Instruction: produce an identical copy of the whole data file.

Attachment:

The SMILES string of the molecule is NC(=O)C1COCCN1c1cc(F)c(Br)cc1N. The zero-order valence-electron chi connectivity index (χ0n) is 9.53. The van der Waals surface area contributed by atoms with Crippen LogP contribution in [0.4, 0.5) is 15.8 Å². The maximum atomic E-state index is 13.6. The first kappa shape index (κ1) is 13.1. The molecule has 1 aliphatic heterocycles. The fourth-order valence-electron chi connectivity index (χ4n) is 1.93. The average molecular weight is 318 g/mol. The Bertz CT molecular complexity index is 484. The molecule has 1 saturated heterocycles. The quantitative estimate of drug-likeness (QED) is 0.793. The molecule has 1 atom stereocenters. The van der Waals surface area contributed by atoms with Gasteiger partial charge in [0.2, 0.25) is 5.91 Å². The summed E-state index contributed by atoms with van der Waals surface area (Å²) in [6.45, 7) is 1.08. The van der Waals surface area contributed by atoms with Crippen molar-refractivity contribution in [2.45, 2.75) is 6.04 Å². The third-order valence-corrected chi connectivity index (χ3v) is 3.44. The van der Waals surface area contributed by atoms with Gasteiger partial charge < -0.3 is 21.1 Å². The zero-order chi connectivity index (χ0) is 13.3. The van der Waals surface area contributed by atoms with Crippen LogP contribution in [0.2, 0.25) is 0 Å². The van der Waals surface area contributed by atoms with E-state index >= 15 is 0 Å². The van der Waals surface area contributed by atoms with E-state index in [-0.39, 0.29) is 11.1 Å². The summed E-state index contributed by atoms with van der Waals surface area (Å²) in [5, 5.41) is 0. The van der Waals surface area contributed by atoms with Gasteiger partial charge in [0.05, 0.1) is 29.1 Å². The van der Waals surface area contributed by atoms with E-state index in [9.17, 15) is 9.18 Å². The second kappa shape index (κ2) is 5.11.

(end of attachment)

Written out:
The SMILES string of the molecule is NC(=O)C1COCCN1c1cc(F)c(Br)cc1N. The zero-order valence-electron chi connectivity index (χ0n) is 9.53. The van der Waals surface area contributed by atoms with Crippen LogP contribution in [0.4, 0.5) is 15.8 Å². The maximum atomic E-state index is 13.6. The first kappa shape index (κ1) is 13.1. The molecule has 1 aliphatic heterocycles. The fourth-order valence-electron chi connectivity index (χ4n) is 1.93. The average molecular weight is 318 g/mol. The Bertz CT molecular complexity index is 484. The molecule has 1 saturated heterocycles. The quantitative estimate of drug-likeness (QED) is 0.793. The molecule has 1 atom stereocenters. The van der Waals surface area contributed by atoms with Gasteiger partial charge in [0.2, 0.25) is 5.91 Å². The summed E-state index contributed by atoms with van der Waals surface area (Å²) in [6.45, 7) is 1.08. The van der Waals surface area contributed by atoms with Crippen molar-refractivity contribution in [2.45, 2.75) is 6.04 Å². The third-order valence-corrected chi connectivity index (χ3v) is 3.44. The van der Waals surface area contributed by atoms with Gasteiger partial charge < -0.3 is 21.1 Å². The zero-order chi connectivity index (χ0) is 13.3. The van der Waals surface area contributed by atoms with Crippen LogP contribution in [0.2, 0.25) is 0 Å². The van der Waals surface area contributed by atoms with E-state index >= 15 is 0 Å². The van der Waals surface area contributed by atoms with E-state index in [-0.39, 0.29) is 11.1 Å². The summed E-state index contributed by atoms with van der Waals surface area (Å²) in [5, 5.41) is 0. The van der Waals surface area contributed by atoms with Gasteiger partial charge in [0.05, 0.1) is 29.1 Å². The van der Waals surface area contributed by atoms with E-state index in [9.17, 15) is 9.18 Å². The second kappa shape index (κ2) is 5.11.